Peter Hambro Will Pay First Dividend

LONDON — Peter Hambro Mining, Russia's second-largest gold miner, surprised shareholders Monday by announcing its first dividend as it posted a 20 percent increase in 2007 profit on higher output and prices.

Shares in the group, which have shed 16 percent over the past two months, advanced 5.4 percent to 1,274 pence, its biggest increase since March 25.

"Peter Hambro has provided the market with a pleasant surprise … The dividend should be matched at the interim stage as well, and so we estimate that the company is now sitting on a yield of about 1.2 percent," said analyst Charles Kernot at Seymour Pierce.

The yield is much higher than 0.2 percent for rival Randgold Resources, he added. "We cannot justify the difference in rating between these two companies and strongly recommend purchases."

The company plans to pay interim and final dividends of about equal amounts in future, the firm said in a statement.

"Almost 14 years after we founded the group, it gives me huge pleasure that the board is today proposing a maiden final dividend of 7.5 pence per share," executive chairman Peter Hambro said.

Earnings per share last year rose to 47.6 cents from 39.8 cents in 2006 on 44 percent higher revenues of $226.4 million. Operating profit rose 60 percent to $81.4 million.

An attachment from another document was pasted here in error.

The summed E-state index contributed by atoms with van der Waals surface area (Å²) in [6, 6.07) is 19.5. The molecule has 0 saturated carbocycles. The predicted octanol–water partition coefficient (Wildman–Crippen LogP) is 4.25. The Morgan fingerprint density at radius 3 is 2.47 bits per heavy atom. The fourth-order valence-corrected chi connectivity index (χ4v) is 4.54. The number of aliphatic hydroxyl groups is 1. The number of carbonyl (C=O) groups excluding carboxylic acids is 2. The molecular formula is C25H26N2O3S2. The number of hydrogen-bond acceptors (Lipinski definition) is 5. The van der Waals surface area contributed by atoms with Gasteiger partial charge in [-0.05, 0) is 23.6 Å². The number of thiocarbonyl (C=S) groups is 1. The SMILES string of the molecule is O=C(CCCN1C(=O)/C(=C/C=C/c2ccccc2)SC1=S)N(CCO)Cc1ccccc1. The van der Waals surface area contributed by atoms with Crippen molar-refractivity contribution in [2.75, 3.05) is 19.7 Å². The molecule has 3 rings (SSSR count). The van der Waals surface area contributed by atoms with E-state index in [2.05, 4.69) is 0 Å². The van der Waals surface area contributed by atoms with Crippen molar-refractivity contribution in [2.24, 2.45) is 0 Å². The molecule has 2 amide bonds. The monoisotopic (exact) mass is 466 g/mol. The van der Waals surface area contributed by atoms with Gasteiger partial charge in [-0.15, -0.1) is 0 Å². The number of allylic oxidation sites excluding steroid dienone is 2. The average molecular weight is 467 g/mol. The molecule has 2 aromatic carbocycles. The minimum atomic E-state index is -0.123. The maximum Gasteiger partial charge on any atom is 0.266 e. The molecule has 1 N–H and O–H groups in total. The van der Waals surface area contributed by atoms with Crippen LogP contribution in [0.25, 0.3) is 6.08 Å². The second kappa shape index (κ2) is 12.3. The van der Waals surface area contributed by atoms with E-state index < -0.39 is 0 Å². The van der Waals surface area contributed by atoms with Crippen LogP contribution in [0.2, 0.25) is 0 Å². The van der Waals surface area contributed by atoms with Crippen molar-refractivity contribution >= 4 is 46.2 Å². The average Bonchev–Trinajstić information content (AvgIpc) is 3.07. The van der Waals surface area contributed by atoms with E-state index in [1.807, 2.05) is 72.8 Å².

The firm said in January that 2007 gold output climbed 14 percent to 297,300 ounces. Its average realized gold sales price also rose by 14 percent, to $668 per ounce from $586 per ounce.

Profit was reduced by accounting rules that require the firm to include changes in the value of $180 million of gold exchangeable bonds it issued last year. Without the noncash change of $12 million, profit would have jumped by about 60 percent.

The firm reiterated a target to boost output to between 350,000 ounces and 400,000 ounces this year.

Operating costs rose only 9 percent in dollar terms despite higher prices hikes in energy, labor and materials.

Peter Hambro said that although he could not make a forecast regarding costs in 2008, the expected higher output on the back of the new Pioneer mine would help unit costs.

"What you might reasonably assume is that one of the ways that unit costs have been cut is by increasing production," Hambro said in an interview. "You could judge that we are likely to continue to keep our unit costs under control."

The company said plans were on track to move its listing from London's AIM market to the main board of the London Stock Exchange, expected by the end of the year.